Even with All Our Resources, Fixing Cars Can Be ChallengingPosted 1/16/2004
By Jeff Bach
My shop offers years of experience, meters, scopes, scan tools, countless hours of training and the latest technical information resource library. In addition, we have the Internet technical expertise of fellow "iATNers." One would think that with all that, the challenge of fixing cars today would be left to those who turn a blind eye to those resources, and the rest of us would be just doing what seems like routine maintenance.
I say this because a fair amount of what used to be real problem jobs have been solved before and have been documented, either through a bulletin or in the technical archives of the iATN network. With this in mind, I must admit that a fair amount of the problem descriptions I get to hear do invoke a bit of tongue biting, while trying to restrain myself from saying something that may offend either the owner or one of his well-meaning, "half-fast" mechanic friends. Particularly when I get a car in my shop on which someone has thrown all the parts they could think of with the collective reasoning at the coffee shop - including the ones that fixed their friends' cars with the same problem (you know, "doesn't run right").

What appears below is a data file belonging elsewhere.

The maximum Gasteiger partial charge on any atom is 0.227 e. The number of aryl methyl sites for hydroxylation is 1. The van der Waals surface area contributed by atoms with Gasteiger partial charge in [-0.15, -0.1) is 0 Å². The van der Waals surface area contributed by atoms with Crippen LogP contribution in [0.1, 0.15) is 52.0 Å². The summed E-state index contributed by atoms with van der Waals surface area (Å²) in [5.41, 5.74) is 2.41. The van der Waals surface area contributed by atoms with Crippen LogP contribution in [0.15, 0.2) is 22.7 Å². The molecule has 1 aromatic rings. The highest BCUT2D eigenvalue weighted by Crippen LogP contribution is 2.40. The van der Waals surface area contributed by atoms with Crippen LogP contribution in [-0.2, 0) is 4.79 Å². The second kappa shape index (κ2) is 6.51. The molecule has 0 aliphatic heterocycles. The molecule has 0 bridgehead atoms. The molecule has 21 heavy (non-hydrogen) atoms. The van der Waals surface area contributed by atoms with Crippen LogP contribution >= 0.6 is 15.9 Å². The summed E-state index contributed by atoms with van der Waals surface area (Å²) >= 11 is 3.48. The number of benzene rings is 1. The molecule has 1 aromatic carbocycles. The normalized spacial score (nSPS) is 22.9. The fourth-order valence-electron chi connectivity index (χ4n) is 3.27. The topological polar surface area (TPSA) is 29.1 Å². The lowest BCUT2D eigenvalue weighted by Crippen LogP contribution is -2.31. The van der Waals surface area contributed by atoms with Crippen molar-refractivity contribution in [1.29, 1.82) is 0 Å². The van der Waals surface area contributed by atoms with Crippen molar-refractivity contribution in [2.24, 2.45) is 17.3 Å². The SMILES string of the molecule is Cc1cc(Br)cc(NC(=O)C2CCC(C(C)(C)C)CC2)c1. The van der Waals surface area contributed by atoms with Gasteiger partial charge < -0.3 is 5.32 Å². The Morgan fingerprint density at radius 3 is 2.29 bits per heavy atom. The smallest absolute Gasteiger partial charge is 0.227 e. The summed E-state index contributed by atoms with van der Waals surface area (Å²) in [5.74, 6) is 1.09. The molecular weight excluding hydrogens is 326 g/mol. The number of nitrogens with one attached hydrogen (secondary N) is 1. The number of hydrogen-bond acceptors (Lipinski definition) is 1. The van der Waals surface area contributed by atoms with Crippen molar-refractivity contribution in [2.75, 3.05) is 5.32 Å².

Being thought of as a last resort has its advantages and disadvantages. One disadvantage is that it's difficult dealing with someone when they feel they are over a barrel. One advantage is that they are ... over the barrel.
I had just such an instance recently with a '96 Cadillac Deville that came in with complaints of "rough running, hard to start cold" and a Service Engine Soon light on. The code was a PO300 code for a misfire. Somehow the owner managed to find that much out. I suspect it was through a free code scan that some of the automotive parts chain stores do to get people in their stores. What a great marketing tool! I mean, to tell someone they have a misfire code and then get to sell them all the parts the store can think of that could cause a misfire ... then send them home with the same problem and have no liability or responsibility for fixing it.